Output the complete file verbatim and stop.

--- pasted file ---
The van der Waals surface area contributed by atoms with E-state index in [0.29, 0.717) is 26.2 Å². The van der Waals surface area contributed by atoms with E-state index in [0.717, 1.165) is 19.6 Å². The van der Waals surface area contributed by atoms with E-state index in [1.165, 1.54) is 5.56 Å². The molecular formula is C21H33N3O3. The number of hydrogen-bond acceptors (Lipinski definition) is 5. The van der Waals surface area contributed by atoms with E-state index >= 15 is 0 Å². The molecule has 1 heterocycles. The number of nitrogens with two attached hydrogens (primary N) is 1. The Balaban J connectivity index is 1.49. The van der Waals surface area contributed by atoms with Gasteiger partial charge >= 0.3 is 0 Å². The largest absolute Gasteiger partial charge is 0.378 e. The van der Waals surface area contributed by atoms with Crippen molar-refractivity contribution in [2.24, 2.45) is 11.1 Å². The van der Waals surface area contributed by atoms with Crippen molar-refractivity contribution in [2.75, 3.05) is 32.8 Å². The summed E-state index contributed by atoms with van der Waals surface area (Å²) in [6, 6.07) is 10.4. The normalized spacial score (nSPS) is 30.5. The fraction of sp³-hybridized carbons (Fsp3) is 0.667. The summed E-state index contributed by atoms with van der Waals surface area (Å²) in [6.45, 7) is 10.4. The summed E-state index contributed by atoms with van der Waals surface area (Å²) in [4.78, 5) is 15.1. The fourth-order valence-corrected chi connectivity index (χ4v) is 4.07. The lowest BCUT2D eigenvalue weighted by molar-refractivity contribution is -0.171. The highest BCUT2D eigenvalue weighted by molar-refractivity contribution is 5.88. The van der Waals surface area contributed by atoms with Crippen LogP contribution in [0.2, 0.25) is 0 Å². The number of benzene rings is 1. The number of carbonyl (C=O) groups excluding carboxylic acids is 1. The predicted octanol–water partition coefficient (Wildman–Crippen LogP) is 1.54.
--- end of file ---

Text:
The van der Waals surface area contributed by atoms with E-state index in [0.29, 0.717) is 26.2 Å². The van der Waals surface area contributed by atoms with E-state index in [0.717, 1.165) is 19.6 Å². The van der Waals surface area contributed by atoms with E-state index in [1.165, 1.54) is 5.56 Å². The molecular formula is C21H33N3O3. The number of hydrogen-bond acceptors (Lipinski definition) is 5. The van der Waals surface area contributed by atoms with E-state index >= 15 is 0 Å². The molecule has 1 heterocycles. The number of nitrogens with two attached hydrogens (primary N) is 1. The Balaban J connectivity index is 1.49. The van der Waals surface area contributed by atoms with Gasteiger partial charge >= 0.3 is 0 Å². The largest absolute Gasteiger partial charge is 0.378 e. The van der Waals surface area contributed by atoms with Crippen molar-refractivity contribution in [2.24, 2.45) is 11.1 Å². The van der Waals surface area contributed by atoms with Crippen molar-refractivity contribution in [2.75, 3.05) is 32.8 Å². The summed E-state index contributed by atoms with van der Waals surface area (Å²) in [6, 6.07) is 10.4. The normalized spacial score (nSPS) is 30.5. The fraction of sp³-hybridized carbons (Fsp3) is 0.667. The summed E-state index contributed by atoms with van der Waals surface area (Å²) in [6.45, 7) is 10.4. The summed E-state index contributed by atoms with van der Waals surface area (Å²) in [4.78, 5) is 15.1. The fourth-order valence-corrected chi connectivity index (χ4v) is 4.07. The lowest BCUT2D eigenvalue weighted by molar-refractivity contribution is -0.171. The highest BCUT2D eigenvalue weighted by molar-refractivity contribution is 5.88. The van der Waals surface area contributed by atoms with Crippen LogP contribution in [0.2, 0.25) is 0 Å². The number of benzene rings is 1. The number of carbonyl (C=O) groups excluding carboxylic acids is 1. The predicted octanol–water partition coefficient (Wildman–Crippen LogP) is 1.54.